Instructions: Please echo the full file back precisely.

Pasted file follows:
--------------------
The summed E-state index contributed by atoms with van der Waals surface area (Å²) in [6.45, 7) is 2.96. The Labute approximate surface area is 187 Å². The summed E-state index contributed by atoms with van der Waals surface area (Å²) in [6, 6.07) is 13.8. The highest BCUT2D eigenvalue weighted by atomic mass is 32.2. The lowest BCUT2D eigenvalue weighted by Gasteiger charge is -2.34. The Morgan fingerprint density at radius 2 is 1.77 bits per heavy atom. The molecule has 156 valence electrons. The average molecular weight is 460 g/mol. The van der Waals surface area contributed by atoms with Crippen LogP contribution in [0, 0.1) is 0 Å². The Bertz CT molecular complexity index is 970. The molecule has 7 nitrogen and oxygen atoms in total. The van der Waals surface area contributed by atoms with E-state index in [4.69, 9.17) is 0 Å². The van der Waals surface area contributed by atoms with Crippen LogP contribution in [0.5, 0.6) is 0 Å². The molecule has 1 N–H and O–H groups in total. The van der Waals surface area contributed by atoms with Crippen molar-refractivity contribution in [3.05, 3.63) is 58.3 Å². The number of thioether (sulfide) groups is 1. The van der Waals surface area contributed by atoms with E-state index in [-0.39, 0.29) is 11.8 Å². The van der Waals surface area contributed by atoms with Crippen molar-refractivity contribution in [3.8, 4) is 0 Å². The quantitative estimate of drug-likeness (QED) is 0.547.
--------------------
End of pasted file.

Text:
The summed E-state index contributed by atoms with van der Waals surface area (Å²) in [6.45, 7) is 2.96. The Labute approximate surface area is 187 Å². The summed E-state index contributed by atoms with van der Waals surface area (Å²) in [6, 6.07) is 13.8. The highest BCUT2D eigenvalue weighted by atomic mass is 32.2. The lowest BCUT2D eigenvalue weighted by Gasteiger charge is -2.34. The Morgan fingerprint density at radius 2 is 1.77 bits per heavy atom. The molecule has 156 valence electrons. The average molecular weight is 460 g/mol. The van der Waals surface area contributed by atoms with Crippen LogP contribution in [0, 0.1) is 0 Å². The Bertz CT molecular complexity index is 970. The molecule has 7 nitrogen and oxygen atoms in total. The van der Waals surface area contributed by atoms with E-state index in [4.69, 9.17) is 0 Å². The van der Waals surface area contributed by atoms with Crippen LogP contribution in [0.5, 0.6) is 0 Å². The molecule has 1 N–H and O–H groups in total. The van der Waals surface area contributed by atoms with Crippen molar-refractivity contribution in [3.05, 3.63) is 58.3 Å². The number of thioether (sulfide) groups is 1. The van der Waals surface area contributed by atoms with E-state index in [-0.39, 0.29) is 11.8 Å². The van der Waals surface area contributed by atoms with Crippen molar-refractivity contribution in [3.8, 4) is 0 Å². The quantitative estimate of drug-likeness (QED) is 0.547.